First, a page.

Global Go To Think Tank Index

The Global Go To Think Tank Index is the result of an international survey of over 1,950 scholars, public and private donors, policy makers, and journalists who helped rank more than 6,500 think tanks using a set of 18 criteria developed by the TTCSP. The purpose of the index is to help improve the profile and performance of think tanks while highlighting the important work they do for governments and civil societies around the world.

An overview of the ranking process can be read here:

Think tanks can update their institutional profile at:

Copies of previous Global Go To Think Tank Index reports can be downloaded below.

Global Go To Think Tank Index Reports

“Helping to bridge the gap between knowledge and policy”

Institute of Welsh Affairs’ Innovative Use of New Platforms for Research and Policy Influence

by Anar Bata and Gwyn Garrison

The world of think tanks is often envisaged as a flurry of policy briefs and papers inundating the halls of power, but think tanks are increasingly exploring new platforms to keep up with the times, impact policy, and disperse power. As an example, the Institute of Welsh Affairs (IWA) introduced a “Constitutional Convention” in early 2015 as a multi-platform project drawing on crowdsourcing techniques, which is an innovative method to embrace technology, engage the public and inform policy.

The IWA initiated plans for the convention in order to encourage the “Welsh public to engage in a debate on the future make-up of the Union”[1] after the Scottish referendum, in which it became clear to the Director of IWA, Lee Waters, that “Wales’ interests would get left behind again.”[2] Overall, the IWA had around 12,000 total users engage with the Constitutional Convention across the multiple platforms. Platforms for the “convention” included:

  • Launch event in Cardiff on “What Wales do you want for your children”
  • Blogposts, podcasts, and opinion pieces
  • Randomly selected members of the public were asked to participate in audiorecorded vox props and give their opinion on discussions taking place on the site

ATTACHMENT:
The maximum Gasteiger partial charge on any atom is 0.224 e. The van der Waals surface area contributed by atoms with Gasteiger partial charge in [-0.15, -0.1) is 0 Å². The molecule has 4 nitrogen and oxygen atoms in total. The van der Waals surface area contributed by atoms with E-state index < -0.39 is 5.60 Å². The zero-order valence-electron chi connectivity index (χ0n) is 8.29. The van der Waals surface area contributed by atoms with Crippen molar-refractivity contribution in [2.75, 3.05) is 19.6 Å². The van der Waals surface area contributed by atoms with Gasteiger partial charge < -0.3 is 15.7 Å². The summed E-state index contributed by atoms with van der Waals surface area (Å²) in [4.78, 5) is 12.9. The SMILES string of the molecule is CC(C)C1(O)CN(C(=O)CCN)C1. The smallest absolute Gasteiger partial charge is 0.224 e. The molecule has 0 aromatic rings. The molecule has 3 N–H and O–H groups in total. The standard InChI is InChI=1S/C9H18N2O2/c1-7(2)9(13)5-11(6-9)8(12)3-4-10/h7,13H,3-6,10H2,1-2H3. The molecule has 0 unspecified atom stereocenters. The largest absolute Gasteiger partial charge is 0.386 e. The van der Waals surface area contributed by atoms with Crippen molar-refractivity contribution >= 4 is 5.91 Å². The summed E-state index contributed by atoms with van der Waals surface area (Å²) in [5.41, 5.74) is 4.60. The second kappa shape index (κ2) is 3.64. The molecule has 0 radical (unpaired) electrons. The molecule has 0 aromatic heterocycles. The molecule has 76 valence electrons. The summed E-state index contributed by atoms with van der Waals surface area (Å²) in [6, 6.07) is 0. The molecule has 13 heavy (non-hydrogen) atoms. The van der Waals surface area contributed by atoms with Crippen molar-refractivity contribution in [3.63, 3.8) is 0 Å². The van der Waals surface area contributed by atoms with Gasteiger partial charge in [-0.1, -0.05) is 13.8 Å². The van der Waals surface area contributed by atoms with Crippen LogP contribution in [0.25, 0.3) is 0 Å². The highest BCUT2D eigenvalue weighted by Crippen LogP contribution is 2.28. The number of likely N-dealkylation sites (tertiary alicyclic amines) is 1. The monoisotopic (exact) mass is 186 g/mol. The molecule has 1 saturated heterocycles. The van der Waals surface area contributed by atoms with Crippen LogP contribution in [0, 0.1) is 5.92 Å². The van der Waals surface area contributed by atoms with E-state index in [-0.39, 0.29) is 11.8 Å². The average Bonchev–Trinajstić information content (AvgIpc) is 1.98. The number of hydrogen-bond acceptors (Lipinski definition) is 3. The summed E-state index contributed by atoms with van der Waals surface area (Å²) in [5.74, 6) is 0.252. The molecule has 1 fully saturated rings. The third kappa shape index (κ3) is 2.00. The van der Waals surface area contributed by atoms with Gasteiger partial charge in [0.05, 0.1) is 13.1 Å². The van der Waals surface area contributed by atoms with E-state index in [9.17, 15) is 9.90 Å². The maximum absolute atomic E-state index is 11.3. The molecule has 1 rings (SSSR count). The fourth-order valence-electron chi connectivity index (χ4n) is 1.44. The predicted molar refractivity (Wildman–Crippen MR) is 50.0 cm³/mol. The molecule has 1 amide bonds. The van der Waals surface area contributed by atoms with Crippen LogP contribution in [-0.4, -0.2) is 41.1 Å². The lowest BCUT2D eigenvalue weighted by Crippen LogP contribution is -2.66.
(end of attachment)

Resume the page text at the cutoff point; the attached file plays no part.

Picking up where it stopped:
• Workshops with digital democracy specialists, Vocaleyes
  • Use of social media
  • Snapshot polls and questionnaire website “Survey Monkey”

This project by IWA demonstrated important ways for think tanks to be creative and resilient:

  • Reach larger audiences. IWA not only captured the opinion of the public at large, they made their work more relevant to citizens outside of the policymaking field.
  • Make research timely and accessible. Waters stated, “This is a debate that is happening. We can either wait for something massive to come along or we can try to engage with what is already taking place.”[3]
  • Collaborate with other organizations. Seen in its many partnerships to pull the Constitutional Convention off, such as the partnership with Vocaleyes.
  • Adapt to technical change. IWA utilized the web “to bring experts together to discuss practicalities involved in devolving policies and justice.”[4]

The facets of IWA’s “Constitutional Convention” are indicative of how think tanks can modernize and progress in relation to the changing times.

To learn more about the Institute of Welsh Affairs, visit:

To learn more about the IWA’s “Constitutional Convention,” visit the report:

[1] Wales Online. “Welsh think tank to launch eight-week long debate on future of Wales in the UK.” Retrieved from:

[2] Ibid.

[3] Ibid.

[4] Ibid.